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Leopard Characters

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Zaza - Introduction

22 March 2013

The more than 20 leopards we have dealt with at Shayamanzi since 2001 were all very special. Shayamanzi’s theme song The eyes of secret, written by Rudi Claase, is dedicated to all Shayamanzi’s leopards, those in the camps, the wild leopards on the farm and all the leopards that have been let free at Shayamanzi and left the farm into the Waterberg.

Each leopard that we have handled has rendered a contribution towards unravelling the mystery surrounding leopards. Zaza and her sister Ziana arrived at Shayamanzi in March 2007. Both sisters were approximately 11 years old. They weren´t tame enough for one to enter their camp, but they weren´t shy of people either. Since March 2007 there have been many pleasant, sad, beautiful, angry, anxious, worried, interesting, day, night, summer, winter, romantic, moody film star moments and incidents that will in time be described under Leopard characters.

  


  

Anatomy

Body

Zaza may have carried a few extra kilograms as a result of her comfortable life at the Leopard Kingdom, but for her age she had an amazing body. To truly appreciate her slender suppleness, one has to watch her movements in slow motion, for instance on film in The eyes of secret and the Zaza music video. Her beautiful skin covered a strong, lithe body that could jump far and high; a body that she could effortlessly pull up into a tree by digging her nails into the trunk. The grace with which she could transport her body to the top of a tree within seconds was astounding, and the balance she maintained on small, relatively thin branches would have made any ballet dancer green with envy.

A female leopard’s body has to cope with a great deal on its own: hunting, patrolling her territory, climbing trees and mountains, fleeing from danger, rolling and dancing to control the male, giving birth to a few cubs, raising them without any help, and keeping herself and her young safe, especially from people, to ensure the survival of the species. It is no wonder that these lithe, elegant ladies, that are only half the size of the males, can only survive for 12 to 15 years in nature.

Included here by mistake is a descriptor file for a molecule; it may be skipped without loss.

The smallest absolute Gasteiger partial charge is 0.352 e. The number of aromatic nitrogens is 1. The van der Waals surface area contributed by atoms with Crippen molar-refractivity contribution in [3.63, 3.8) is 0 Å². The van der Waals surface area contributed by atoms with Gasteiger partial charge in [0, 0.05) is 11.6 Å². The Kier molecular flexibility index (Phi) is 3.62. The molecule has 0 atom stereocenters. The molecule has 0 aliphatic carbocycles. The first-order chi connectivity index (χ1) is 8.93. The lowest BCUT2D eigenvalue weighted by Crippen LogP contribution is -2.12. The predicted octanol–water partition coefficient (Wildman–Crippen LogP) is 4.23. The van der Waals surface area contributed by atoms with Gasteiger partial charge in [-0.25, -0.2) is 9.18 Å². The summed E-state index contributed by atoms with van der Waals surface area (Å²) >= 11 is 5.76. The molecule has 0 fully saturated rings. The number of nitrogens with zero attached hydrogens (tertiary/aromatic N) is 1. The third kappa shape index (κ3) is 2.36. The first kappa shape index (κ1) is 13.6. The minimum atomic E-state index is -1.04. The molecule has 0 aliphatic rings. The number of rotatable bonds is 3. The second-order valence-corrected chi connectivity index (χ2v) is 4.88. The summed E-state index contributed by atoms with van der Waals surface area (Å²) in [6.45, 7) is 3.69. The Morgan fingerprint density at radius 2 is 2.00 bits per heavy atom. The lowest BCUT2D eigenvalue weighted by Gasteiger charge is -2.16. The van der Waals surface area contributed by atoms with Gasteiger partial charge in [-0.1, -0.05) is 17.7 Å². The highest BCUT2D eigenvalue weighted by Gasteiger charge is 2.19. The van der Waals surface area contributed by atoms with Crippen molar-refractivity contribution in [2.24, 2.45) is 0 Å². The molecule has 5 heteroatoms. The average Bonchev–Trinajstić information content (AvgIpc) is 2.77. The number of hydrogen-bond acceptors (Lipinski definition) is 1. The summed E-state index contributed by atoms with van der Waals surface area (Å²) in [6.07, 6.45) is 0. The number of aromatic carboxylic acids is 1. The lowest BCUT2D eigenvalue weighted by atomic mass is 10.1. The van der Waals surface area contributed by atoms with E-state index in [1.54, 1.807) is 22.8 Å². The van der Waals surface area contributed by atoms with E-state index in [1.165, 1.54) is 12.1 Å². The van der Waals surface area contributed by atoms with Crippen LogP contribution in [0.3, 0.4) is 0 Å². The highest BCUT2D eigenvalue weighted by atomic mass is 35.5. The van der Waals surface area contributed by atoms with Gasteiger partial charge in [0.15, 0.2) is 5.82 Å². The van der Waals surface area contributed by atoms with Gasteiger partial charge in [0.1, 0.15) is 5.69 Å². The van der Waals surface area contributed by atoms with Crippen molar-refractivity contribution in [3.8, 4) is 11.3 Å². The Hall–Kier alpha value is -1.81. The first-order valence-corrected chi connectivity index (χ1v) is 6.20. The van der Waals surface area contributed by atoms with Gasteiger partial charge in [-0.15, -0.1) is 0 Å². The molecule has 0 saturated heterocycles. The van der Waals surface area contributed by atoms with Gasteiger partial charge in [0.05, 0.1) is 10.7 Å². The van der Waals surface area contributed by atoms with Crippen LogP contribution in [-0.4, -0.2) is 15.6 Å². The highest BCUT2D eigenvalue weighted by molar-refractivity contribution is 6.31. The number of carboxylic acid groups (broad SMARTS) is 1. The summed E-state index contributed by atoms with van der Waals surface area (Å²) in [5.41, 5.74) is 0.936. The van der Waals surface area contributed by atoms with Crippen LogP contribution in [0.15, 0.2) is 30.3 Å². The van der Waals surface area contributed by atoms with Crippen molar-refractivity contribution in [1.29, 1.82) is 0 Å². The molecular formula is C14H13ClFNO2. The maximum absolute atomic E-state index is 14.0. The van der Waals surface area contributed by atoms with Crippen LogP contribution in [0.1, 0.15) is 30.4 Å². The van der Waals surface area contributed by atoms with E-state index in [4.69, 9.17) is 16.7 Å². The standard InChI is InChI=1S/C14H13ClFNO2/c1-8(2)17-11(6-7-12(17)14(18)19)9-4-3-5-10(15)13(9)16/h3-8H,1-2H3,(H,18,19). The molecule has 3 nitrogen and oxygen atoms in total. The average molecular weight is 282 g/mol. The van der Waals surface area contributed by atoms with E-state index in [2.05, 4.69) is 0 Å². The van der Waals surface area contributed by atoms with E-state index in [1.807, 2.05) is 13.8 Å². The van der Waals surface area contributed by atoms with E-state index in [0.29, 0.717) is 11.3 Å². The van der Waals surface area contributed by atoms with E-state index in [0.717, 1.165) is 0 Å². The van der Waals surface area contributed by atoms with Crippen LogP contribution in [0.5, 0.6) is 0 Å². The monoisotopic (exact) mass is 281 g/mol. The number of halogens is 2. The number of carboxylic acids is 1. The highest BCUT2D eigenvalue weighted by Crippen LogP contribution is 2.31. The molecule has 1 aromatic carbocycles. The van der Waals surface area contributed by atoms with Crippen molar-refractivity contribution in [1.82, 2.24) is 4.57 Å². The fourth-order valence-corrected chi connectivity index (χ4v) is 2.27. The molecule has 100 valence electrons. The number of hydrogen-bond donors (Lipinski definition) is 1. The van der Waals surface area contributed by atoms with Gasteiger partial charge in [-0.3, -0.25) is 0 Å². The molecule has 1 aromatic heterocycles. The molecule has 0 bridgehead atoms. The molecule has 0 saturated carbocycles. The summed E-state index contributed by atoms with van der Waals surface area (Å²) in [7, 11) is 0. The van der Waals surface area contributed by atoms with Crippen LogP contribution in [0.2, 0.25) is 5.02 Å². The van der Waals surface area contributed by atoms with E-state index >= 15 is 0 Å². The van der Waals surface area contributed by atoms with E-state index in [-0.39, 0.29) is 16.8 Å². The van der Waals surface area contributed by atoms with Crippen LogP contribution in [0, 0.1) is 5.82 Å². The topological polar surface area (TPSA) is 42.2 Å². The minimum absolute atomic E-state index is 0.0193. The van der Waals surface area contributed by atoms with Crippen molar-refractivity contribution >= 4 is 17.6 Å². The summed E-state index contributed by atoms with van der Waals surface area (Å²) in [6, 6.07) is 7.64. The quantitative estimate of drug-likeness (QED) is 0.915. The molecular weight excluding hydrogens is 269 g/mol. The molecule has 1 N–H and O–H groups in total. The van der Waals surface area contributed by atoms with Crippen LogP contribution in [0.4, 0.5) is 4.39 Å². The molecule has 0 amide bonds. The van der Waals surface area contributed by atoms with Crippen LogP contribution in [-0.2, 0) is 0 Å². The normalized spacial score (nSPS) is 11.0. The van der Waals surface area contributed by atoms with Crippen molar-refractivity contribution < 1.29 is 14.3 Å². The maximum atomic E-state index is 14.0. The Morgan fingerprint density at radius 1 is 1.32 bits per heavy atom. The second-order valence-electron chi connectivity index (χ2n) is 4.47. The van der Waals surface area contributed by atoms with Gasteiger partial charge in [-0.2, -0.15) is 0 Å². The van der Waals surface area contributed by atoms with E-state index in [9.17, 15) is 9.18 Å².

The only time that I ever had the privilege of stroking Zaza’s beautiful body, was when she had to undergo treatment at Onderstepoort and was anaesthetised. While Dr Steenkamp was working on her teeth, I could make a video recording of the historic first operation performed on a leopard at that facility. At one stage while the staff were busy trying to find pipes that were long enough to reach into her stomach, I used the opportunity to stroke her skin – as if that would comfort her.

www.leopard.tv Zoy, the young, strong and attractive male found her irresistible. She only had to perform a few well-planned rolls, turns and dance steps and he would succumb to her charm literally hundreds of times a week. As they say in a certain popular song, ‘a man is not a stone ... ‘

  

Tail

Leopards use their tails to ‘write’, speak and express what they are thinking. Tail and body movements, ears, eyes, mouths and sometimes sounds all work together to speak a language that is understood by other animals, but that remains a mystery to humans – maybe because we simply do not want to understand it.

By watching Zaza’s tail movements, I could tell what she was thinking, what she was dreaming of, what she desired, what bothered her and what she was planning.

 

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